First, Caucuses are different from primaries (not an attack, just a fact). In primaries, people go into a booth and privately vote. At caucuses, which last for hours, people publicly defend their candidate. Understandably, caucuses include far fewer voters than primaries (usually those who are more politically active and have accommodating schedules). Compare these few primary and caucus states:
Wyoming (caucus) ..........12.........................8,753
Less than 50,000 people voted in caucuses to decide who got Wyoming's, Hawaii's and Rhode Island's combined 74 delegates. More than 1.6 million people voted in primaries to give out Georgia's, Rhode Island's and Oklahoma's combined 68 delegates.
In other words, at least 32 times more people had input into who would win the primary states' 68 delegates than had input in giving out the caucus states' 74 delegates.
The natural question: are caucuses as broadly representative as primaries of a state party's voters' opinions?
Of the 26 states (plus Washington DC) that Obama won, 12 of them were caucus states. Now add Texas, where Obama lost the primary (which decided two-thirds of that state's delegates) but won the caucus (which decided one-third of the delegates). That makes 13.
Hillary has won 2 caucus states -- sort of, anyway, as she won the popular vote in Nevada but Obama won more delegates there. Not understanding Nevada's system, I can't explain why.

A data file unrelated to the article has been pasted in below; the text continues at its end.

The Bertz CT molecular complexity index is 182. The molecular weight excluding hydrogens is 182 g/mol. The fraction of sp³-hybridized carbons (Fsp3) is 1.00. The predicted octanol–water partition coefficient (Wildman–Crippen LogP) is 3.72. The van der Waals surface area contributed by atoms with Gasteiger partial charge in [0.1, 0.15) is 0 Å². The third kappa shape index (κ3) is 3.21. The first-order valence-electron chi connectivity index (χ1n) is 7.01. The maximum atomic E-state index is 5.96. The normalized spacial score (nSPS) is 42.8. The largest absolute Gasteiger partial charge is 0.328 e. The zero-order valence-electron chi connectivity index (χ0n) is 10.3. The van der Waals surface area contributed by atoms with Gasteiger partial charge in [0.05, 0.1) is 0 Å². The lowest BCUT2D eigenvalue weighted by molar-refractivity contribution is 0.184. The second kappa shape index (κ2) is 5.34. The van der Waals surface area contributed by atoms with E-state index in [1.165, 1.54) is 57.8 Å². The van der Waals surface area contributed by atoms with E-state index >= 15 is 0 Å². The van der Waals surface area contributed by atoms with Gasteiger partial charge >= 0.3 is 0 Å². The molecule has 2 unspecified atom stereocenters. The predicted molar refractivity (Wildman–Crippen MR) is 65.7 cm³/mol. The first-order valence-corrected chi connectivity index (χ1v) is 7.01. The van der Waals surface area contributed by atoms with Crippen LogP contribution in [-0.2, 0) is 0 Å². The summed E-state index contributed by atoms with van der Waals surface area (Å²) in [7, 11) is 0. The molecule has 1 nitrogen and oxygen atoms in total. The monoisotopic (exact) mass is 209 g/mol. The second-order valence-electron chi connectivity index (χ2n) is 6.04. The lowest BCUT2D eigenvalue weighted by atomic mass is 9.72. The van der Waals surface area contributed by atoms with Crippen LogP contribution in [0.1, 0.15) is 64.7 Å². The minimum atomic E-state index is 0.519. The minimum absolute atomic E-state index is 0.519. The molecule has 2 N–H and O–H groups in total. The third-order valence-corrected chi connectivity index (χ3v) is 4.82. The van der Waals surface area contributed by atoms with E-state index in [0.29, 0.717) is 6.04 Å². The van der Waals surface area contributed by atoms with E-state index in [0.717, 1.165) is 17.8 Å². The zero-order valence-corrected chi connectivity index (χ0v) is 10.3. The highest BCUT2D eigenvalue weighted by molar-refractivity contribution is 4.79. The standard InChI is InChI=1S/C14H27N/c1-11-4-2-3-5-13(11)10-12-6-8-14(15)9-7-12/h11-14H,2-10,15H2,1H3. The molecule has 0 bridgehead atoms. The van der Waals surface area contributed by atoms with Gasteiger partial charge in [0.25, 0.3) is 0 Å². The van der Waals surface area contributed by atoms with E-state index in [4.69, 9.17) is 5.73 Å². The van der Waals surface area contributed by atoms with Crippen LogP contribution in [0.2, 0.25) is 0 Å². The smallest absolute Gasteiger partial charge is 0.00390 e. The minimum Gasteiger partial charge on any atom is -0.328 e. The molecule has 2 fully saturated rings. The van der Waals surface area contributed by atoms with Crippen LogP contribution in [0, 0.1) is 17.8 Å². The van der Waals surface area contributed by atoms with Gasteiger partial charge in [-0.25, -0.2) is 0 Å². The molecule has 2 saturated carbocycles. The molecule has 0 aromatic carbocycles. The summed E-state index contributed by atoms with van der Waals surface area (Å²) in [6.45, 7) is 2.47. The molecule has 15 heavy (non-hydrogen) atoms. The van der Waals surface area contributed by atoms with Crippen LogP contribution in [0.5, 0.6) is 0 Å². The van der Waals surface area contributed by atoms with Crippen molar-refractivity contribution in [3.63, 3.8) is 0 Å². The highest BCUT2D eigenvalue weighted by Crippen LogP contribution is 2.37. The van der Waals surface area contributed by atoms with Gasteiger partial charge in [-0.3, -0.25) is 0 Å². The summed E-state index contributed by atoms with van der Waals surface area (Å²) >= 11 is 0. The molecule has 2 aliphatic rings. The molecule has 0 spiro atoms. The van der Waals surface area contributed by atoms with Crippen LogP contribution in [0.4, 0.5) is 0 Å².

Anyway, it's fair and factual -- and not the least bit insulting -- for the Clinton campaign to point out that many of Obama's victories were in caucus states that had far fewer voters deciding who would get delegates.
Second, neither Hillary nor Obama is likely to win "Red States" in November, because they're flooded with Republicans. Instead, "Red States" will likely give their Electoral College votes to McCain.
Of the states that Obama has won so far, 10 are "Red States": Alabama, Georgia, Idaho, Kansas, Mississippi, Nebraska, North Dakota, South Carolina, Utah, Wyoming. Those 10 states have a combined 64 Electoral College votes -- which will likely go to McCain. (I didn't count Texas, whose caucus Obama won but not its primary).